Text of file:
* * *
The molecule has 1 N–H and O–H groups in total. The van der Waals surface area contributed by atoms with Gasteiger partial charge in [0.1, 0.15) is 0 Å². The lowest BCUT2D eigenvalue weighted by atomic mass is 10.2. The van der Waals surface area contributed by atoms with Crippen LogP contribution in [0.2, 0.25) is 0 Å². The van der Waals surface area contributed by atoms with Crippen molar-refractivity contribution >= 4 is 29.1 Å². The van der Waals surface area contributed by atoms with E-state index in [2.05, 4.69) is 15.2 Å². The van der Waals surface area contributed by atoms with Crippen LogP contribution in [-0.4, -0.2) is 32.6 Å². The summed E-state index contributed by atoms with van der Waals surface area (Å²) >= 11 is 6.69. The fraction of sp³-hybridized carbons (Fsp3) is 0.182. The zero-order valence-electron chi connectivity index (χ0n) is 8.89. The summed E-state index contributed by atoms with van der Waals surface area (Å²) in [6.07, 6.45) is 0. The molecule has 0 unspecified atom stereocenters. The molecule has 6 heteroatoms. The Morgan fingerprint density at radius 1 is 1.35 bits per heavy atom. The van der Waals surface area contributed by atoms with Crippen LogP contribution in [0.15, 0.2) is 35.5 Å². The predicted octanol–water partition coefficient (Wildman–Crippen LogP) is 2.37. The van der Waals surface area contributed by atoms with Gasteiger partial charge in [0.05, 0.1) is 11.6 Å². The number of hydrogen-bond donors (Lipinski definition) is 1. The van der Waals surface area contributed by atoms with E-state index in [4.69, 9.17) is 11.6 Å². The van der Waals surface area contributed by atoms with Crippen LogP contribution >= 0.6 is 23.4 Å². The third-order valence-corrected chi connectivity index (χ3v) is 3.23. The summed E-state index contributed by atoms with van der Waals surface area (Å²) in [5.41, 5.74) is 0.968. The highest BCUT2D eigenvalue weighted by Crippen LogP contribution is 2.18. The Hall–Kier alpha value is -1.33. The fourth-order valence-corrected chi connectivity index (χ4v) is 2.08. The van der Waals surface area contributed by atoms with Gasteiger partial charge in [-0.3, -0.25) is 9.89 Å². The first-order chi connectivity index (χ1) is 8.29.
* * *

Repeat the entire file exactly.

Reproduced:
The molecule has 1 N–H and O–H groups in total. The van der Waals surface area contributed by atoms with Gasteiger partial charge in [0.1, 0.15) is 0 Å². The lowest BCUT2D eigenvalue weighted by atomic mass is 10.2. The van der Waals surface area contributed by atoms with Crippen LogP contribution in [0.2, 0.25) is 0 Å². The van der Waals surface area contributed by atoms with Crippen molar-refractivity contribution >= 4 is 29.1 Å². The van der Waals surface area contributed by atoms with E-state index in [2.05, 4.69) is 15.2 Å². The van der Waals surface area contributed by atoms with Crippen LogP contribution in [-0.4, -0.2) is 32.6 Å². The summed E-state index contributed by atoms with van der Waals surface area (Å²) >= 11 is 6.69. The fraction of sp³-hybridized carbons (Fsp3) is 0.182. The zero-order valence-electron chi connectivity index (χ0n) is 8.89. The summed E-state index contributed by atoms with van der Waals surface area (Å²) in [6.07, 6.45) is 0. The molecule has 0 unspecified atom stereocenters. The molecule has 6 heteroatoms. The Morgan fingerprint density at radius 1 is 1.35 bits per heavy atom. The van der Waals surface area contributed by atoms with Crippen LogP contribution in [0.15, 0.2) is 35.5 Å². The predicted octanol–water partition coefficient (Wildman–Crippen LogP) is 2.37. The van der Waals surface area contributed by atoms with Gasteiger partial charge in [0.05, 0.1) is 11.6 Å². The number of hydrogen-bond donors (Lipinski definition) is 1. The van der Waals surface area contributed by atoms with E-state index in [4.69, 9.17) is 11.6 Å². The van der Waals surface area contributed by atoms with Crippen LogP contribution >= 0.6 is 23.4 Å². The third-order valence-corrected chi connectivity index (χ3v) is 3.23. The summed E-state index contributed by atoms with van der Waals surface area (Å²) in [5.41, 5.74) is 0.968. The highest BCUT2D eigenvalue weighted by Crippen LogP contribution is 2.18. The Hall–Kier alpha value is -1.33. The fourth-order valence-corrected chi connectivity index (χ4v) is 2.08. The van der Waals surface area contributed by atoms with Gasteiger partial charge in [-0.3, -0.25) is 9.89 Å². The first-order chi connectivity index (χ1) is 8.29.